quick-goldThose of you who have read the George Orwell 1984 book better not buy a Samsung TV. There has been a raging debate online about the loss of personal privacy because of technology. In the late 1990’s when I lived just outside of Monaco, while working for a Monaco-based company, I thought about the loss of privacy each time I walked down to the office. In Monaco, there were so many cameras on the streets that I wondered how anyone could commit a crime and are not caught within seconds.

As a matter of fact, I once noticed two women approach a man and within minutes, two police officers came out of nowhere and questioned them about their residency papers. Apparently, they were soliciting the man and a camera caught the transaction before a deal could be made.

Well, according to a recent Samsung Global Privacy Policy released a few days ago, that SmartTV you want to install in your living room could eavesdrop on your conversations. According to the privacy statement, if you enable voice recognition on your television any conversation the television set picks up “is transmitted to a third-party service that converts speech to text.”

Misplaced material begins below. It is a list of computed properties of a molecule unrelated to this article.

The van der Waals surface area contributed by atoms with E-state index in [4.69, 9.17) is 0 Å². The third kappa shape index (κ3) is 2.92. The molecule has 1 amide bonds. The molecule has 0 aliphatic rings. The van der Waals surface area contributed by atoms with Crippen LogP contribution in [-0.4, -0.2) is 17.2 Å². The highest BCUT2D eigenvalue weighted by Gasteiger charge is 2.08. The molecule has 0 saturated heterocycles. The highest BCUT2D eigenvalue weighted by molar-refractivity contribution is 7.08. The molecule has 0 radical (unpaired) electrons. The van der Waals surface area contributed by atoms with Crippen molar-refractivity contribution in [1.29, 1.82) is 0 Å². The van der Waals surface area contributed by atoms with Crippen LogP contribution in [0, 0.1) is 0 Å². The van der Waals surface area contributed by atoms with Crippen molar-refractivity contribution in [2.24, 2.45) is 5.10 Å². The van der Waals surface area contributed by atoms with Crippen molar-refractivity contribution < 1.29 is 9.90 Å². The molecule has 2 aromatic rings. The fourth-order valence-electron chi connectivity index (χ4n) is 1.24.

In other words, the conversation you are having in front of the television set it transmitted to a Samsung vendor who then parses it and converts it into text. Although Samsung promises not to share the private moments that television set picks up – you all are aware of the many instances where such promises seem to evaporate when convenient.

Keep this in mind the next time you want to have a private moment with a loved one in front of the television set. That private moment many well end up on the Internet for all to see.

Martin Paredes

Martín Paredes is a Mexican immigrant who built his business on the U.S.-Mexican border. As an immigrant, Martín brings the perspective of someone who sees México as a native through the experience...